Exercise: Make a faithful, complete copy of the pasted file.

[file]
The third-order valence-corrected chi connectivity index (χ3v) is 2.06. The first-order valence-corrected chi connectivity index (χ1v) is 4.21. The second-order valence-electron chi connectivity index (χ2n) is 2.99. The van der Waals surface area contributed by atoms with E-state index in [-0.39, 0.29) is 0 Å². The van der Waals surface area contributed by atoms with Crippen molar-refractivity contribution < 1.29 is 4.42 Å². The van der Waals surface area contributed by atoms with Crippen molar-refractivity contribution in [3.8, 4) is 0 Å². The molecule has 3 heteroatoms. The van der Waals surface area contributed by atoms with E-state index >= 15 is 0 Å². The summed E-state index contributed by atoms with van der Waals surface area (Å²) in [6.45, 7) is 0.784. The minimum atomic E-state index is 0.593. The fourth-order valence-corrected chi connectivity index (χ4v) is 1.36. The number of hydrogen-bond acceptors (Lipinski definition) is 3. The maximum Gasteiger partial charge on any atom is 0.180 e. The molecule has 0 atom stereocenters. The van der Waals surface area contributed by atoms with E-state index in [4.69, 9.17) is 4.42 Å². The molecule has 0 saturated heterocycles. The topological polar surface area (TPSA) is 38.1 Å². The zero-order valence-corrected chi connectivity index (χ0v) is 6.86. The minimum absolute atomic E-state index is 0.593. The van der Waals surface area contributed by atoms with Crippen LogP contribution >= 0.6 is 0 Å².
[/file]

The third-order valence-corrected chi connectivity index (χ3v) is 2.06. The first-order valence-corrected chi connectivity index (χ1v) is 4.21. The second-order valence-electron chi connectivity index (χ2n) is 2.99. The van der Waals surface area contributed by atoms with E-state index in [-0.39, 0.29) is 0 Å². The van der Waals surface area contributed by atoms with Crippen molar-refractivity contribution < 1.29 is 4.42 Å². The van der Waals surface area contributed by atoms with Crippen molar-refractivity contribution in [3.8, 4) is 0 Å². The molecule has 3 heteroatoms. The van der Waals surface area contributed by atoms with E-state index >= 15 is 0 Å². The summed E-state index contributed by atoms with van der Waals surface area (Å²) in [6.45, 7) is 0.784. The minimum atomic E-state index is 0.593. The fourth-order valence-corrected chi connectivity index (χ4v) is 1.36. The number of hydrogen-bond acceptors (Lipinski definition) is 3. The maximum Gasteiger partial charge on any atom is 0.180 e. The molecule has 0 atom stereocenters. The van der Waals surface area contributed by atoms with E-state index in [4.69, 9.17) is 4.42 Å². The molecule has 0 saturated heterocycles. The topological polar surface area (TPSA) is 38.1 Å². The zero-order valence-corrected chi connectivity index (χ0v) is 6.86. The minimum absolute atomic E-state index is 0.593. The van der Waals surface area contributed by atoms with Crippen LogP contribution >= 0.6 is 0 Å².